Media associations and NGOs insist that the sacking of the public broadcaster’s director on June 7, 2018 was politically motivated to restore government control.
by Dusica Tomovic, BIRN, Podgorica
The managing council of the Montenegrin public broadcaster, RTCG, decided on June 7, 2018 to dismiss director Andrijana Kadija, claiming that she misused her position and acted unprofessionally while running the state-funded media outlet.
The initiative for her dismissal quoted alleged illegal contracts signed with some local NGOs for the production of investigative stories which “endangered the editorial independence” of the public broadcaster.
But media organisations in Montenegro claim that the background for Kadija’s dismissal was a plan by the ruling Democratic Party of Socialists to regain its influence over the broadcaster.
For months, RTCG has been under huge pressure after a new editorial team that started work in March 2017 distanced itself from the ruling party and tried to produce more balanced content.
Ahead of the vote, Kadija said she should be proud to be fired by the managing council.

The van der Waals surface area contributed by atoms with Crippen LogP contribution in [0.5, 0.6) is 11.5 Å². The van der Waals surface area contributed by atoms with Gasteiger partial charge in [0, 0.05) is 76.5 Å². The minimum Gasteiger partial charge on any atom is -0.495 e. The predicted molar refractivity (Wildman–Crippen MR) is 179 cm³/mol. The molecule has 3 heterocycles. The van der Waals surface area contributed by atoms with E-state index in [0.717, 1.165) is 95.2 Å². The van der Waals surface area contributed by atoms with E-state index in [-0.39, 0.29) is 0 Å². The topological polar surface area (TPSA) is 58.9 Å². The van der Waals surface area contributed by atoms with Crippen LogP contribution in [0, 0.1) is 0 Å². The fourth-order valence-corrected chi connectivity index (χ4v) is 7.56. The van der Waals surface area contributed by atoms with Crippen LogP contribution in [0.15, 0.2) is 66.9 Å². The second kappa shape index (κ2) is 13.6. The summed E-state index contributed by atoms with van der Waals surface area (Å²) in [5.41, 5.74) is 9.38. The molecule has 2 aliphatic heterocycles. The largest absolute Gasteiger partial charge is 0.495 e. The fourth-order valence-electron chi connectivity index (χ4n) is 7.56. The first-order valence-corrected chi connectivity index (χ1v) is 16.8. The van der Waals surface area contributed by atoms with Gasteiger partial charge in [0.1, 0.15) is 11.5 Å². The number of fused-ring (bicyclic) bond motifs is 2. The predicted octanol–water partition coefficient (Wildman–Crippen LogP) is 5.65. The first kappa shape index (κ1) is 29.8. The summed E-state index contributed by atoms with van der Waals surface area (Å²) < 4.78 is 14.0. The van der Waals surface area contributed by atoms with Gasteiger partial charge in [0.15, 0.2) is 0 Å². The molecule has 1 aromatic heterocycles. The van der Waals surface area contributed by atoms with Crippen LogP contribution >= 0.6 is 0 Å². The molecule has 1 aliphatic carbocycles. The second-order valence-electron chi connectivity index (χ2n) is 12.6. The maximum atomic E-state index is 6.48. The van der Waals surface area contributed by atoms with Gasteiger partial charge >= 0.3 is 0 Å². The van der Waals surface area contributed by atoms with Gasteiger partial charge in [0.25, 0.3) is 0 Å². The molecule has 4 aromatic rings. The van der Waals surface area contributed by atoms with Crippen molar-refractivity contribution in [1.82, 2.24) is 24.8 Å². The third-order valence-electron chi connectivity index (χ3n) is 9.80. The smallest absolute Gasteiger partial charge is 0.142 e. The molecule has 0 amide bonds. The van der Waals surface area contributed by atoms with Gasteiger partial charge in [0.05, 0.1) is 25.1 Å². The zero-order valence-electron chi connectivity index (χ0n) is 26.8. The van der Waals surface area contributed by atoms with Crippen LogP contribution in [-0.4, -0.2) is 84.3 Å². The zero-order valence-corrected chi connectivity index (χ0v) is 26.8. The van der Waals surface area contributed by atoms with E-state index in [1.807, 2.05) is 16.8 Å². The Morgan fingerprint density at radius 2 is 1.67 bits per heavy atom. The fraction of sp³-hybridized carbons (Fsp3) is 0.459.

“I am aware that today I cannot defend myself from a predetermined decision,” she said.
“I am not a thief, I am not dishonest, I’m not a manipulator and I did not steal anything. I think you will unlawfully dismiss me but I am grateful for it because we could not cooperate in this atmosphere,” she added.
The initiative to dismiss Kadija was submitted by a member of the RTCG’s managing council, Mimo Draskovic, reportedly a supporter of the ruling party.
It accused the team led by Kadija of showing editorial bias and supporting the opposition.
Of the eight council members, six voted for dismissal.
Meanwhile, hundreds of Montenegrin journalists, NGO activists and opposition leaders protested on Thursday in Podgorica as the managing council voted to sack Kadija.
Montenegrin media organisation the Media Center said that the political pressure by the ruling party on the national public broadcaster began in March when two members of the managing council who came from NGOs were replaced by two believed to be close to the ruling party, aimed at putting RTCG back under political control.
The Media Center said that in the past 17 months, since the new director took the post, RTCG has shown that it can function as a genuine public service, equally remote from the authorities and the opposition.
“The RTCG has shown in the previous, short period that it is necessary and possible to work in the public interest, not only the authorities’ interest,” it said.
The article was republished from Balkan Insight with permission.